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Casual sex and my first disclosure...

Back story: I've had HSV-2 for three and a half years. I didn't date or have any kind of sexual interactions for the three years since the "giver" and I broke up, until last month. Met a guy, we clicked immediately, went on one date, but he has been away a lot for work, and it seems like his interest has disappeared. (I still hope we'll date in the new year when his schedule settles down a little, but I'm not waiting around.) I had been really anxious about how and when to disclose to him, since I'd never had to tell anyone before, I really like him, and I'm terrified of rejection. Well, I was hanging out with another guy this weekend after the bar, initially just as friends. There were a few people there, but then they left, and we decided to watch a movie and cuddle. We started making out, and he wanted to go further, and I kept making up excuses, but he was persistent (and I wanted to have sex with him, too, I just didn't want to tell him my dirty little secret). Finally I told him--and he has it too!!! What a relief! He had never talked about it to anyone before, and was glad to be able to discuss it with someone. We had a short conversation about it, then proceeded to have great sex. We're just friends, not dating or anything, and it felt easier to tell him because I had nothing to lose. Now that I have my first disclosure out of the way, I feel better about my future. But telling someone I really like will still be scary and difficult...

Comments

  • Let me ask you this....if you had oral HSV (1 or 2), would you tell someone before kissing them? Do you ever ask someone before kissing them if they have oral HSV?

    I find it odd that if someone isn't having an outbreak we still feel responsible to disclose concerning genital HSV, yet most don't disclose for oral HSV, without an outbreak. Everyone knows cold sores are contagious but most don't know it's HSV. And yes I know there is a chance (very slight according to the numbers), with asymptomatic shedding of giving it to someone else. I think because of the stigma, we make a bigger deal out of it than it is and education is the key.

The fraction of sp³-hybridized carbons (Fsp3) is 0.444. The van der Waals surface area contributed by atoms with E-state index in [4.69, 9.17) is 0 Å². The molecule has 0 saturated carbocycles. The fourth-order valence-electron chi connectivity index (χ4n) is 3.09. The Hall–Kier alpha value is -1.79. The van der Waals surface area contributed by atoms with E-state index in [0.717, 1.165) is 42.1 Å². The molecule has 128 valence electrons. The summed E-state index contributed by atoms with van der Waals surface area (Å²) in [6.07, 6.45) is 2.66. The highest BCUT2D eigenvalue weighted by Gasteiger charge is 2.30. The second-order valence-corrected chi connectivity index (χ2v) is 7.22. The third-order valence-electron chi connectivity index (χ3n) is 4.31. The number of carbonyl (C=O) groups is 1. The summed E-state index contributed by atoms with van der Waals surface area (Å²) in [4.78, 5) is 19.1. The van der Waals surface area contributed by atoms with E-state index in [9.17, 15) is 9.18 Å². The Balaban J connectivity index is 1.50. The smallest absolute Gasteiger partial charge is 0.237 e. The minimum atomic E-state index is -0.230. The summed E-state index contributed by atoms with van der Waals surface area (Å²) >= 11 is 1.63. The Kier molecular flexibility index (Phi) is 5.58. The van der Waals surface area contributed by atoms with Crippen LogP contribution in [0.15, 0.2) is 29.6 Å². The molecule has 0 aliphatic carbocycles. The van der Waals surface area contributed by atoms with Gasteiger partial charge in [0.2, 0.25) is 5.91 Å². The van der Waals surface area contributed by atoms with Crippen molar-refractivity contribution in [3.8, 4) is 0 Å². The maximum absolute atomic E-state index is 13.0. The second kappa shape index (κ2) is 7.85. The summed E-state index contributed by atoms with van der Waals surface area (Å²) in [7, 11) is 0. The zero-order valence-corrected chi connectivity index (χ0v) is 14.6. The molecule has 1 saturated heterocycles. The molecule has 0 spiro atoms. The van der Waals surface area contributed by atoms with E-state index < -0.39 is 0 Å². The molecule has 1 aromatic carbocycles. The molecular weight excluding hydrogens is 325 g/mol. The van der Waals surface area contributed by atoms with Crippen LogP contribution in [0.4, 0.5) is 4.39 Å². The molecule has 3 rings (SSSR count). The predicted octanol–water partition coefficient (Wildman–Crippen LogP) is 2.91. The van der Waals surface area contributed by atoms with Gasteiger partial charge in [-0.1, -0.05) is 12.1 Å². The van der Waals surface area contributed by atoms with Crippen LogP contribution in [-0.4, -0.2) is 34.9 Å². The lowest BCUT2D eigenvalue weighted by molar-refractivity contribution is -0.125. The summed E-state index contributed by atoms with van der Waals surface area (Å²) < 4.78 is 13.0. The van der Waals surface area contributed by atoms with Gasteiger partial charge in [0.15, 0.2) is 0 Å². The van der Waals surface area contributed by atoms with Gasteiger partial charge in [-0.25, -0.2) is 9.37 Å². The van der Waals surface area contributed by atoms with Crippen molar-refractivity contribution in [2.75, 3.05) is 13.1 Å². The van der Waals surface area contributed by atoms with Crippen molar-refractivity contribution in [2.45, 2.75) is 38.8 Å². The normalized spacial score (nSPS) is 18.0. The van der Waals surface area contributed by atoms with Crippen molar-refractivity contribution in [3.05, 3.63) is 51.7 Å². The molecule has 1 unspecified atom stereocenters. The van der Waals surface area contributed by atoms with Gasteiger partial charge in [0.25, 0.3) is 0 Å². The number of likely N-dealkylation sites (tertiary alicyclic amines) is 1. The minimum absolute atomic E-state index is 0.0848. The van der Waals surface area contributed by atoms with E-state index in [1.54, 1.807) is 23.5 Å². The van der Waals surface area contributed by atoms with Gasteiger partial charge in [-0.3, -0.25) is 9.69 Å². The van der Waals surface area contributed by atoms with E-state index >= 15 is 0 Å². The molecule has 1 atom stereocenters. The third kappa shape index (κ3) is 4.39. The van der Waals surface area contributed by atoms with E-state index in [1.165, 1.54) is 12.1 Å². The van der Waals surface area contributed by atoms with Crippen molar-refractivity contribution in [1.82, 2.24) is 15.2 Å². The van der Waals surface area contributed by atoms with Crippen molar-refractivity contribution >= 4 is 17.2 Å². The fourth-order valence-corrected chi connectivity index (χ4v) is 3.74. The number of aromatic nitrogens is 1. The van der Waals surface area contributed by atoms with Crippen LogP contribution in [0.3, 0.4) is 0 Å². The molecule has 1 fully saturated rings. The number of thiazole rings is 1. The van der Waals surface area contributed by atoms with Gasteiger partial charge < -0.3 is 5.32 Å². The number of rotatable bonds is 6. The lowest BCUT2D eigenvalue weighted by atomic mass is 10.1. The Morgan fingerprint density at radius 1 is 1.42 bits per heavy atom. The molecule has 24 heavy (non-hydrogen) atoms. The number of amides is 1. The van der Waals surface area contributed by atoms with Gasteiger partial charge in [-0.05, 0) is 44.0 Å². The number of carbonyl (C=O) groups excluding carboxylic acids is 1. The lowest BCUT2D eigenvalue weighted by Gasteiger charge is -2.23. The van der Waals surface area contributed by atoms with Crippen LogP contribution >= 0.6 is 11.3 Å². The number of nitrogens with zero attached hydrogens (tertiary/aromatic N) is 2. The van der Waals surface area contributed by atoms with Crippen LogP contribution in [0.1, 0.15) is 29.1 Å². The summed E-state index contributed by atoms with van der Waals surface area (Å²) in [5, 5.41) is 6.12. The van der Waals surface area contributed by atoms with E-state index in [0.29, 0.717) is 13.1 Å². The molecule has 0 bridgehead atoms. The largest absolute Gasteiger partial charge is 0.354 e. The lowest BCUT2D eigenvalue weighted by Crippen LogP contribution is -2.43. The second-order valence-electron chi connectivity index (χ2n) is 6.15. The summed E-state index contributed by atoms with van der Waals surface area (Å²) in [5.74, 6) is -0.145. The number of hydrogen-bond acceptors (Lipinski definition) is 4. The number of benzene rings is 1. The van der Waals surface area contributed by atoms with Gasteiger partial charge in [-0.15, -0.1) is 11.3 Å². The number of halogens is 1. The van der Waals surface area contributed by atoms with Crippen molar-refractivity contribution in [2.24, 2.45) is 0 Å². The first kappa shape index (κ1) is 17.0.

• I agree with you Dave...
  • @Dave I agree, I'm always debating about disclosure. A good friend of mine who is a highly educated nurse and has worked in the medical field for several years and has many friends/coworkers who are GHSV+ all agree that disclosure doesn't need to happen before sex. Her opinion? Take meds, use condoms, abstain during outbreaks, and don't disclose until well into relationship territory.
  • serious questions - But how can you have a relationship if you disclose after having already had sex? I think I would be furious if someone told me AFTER having sex.

    I mean what if you (no matter how unlikely) gave it to someone and had not told them? I mean I don't know if I can deal with that. I can deal with me having it but not with me giving it.
  • I want to know before! Because condoms don’t always work. And shedding if more people were upfront we’d all be herpes free probably.
  • I’m wondering, was he not going to tell you? I mean, did he only disclose to you because you disclosed to him?
  • Lol I was about to say the same thing @lostandcused99

    It's scary to know there are people out there that won't disclose their condition and will willingly have sex and infect other innocent people.

    I wonder if he would have told you if you didn't disclose first.
  • edited November 22
    Yea Dave is right the funny thing is that genital HSV1 is even less active than oral HSV1 but you legally still have to disclose if you got genital whereas oral just gets called "cold sores" and there is no legal issue. It's probably much easier to give someone genital HSV1 if you "get cold sores" on your lip and go down on them than it would be if you had genital HSV1 and fucked them.

    And, almost everybody has gets sores.

  • edited November 22
    @hippyherpy A minority of people get sores but a majority of people (about 80% of adults) are capable of transmitting HSV to uninfected partners. By contrast, I'd guess about 4% of people fall into the category of a) having genital herpes of either type, and b) have been diagnosed with genital herpes of either type (a small subset of those who have genital herpes). It is that 4% that is expected by much of society to disclose their HSV status to partners.
  • Yeah well half the new cases of genital herpes in England come from people with a history of "cold sores" giving head to their partners. That's on par with or maybe more than genital hsv2 being passed around. The legality of everything herpes is very tenuous.

    Another example of weak legality with regards to herpes is being able to prove who gave it to whom.

    They need to just remove it from the legal all together.
  • @hippyherpy I agree the legal stuff is based primarily on stigma and misinformation. Not arguing that at all. It is also a disincentive to testing.
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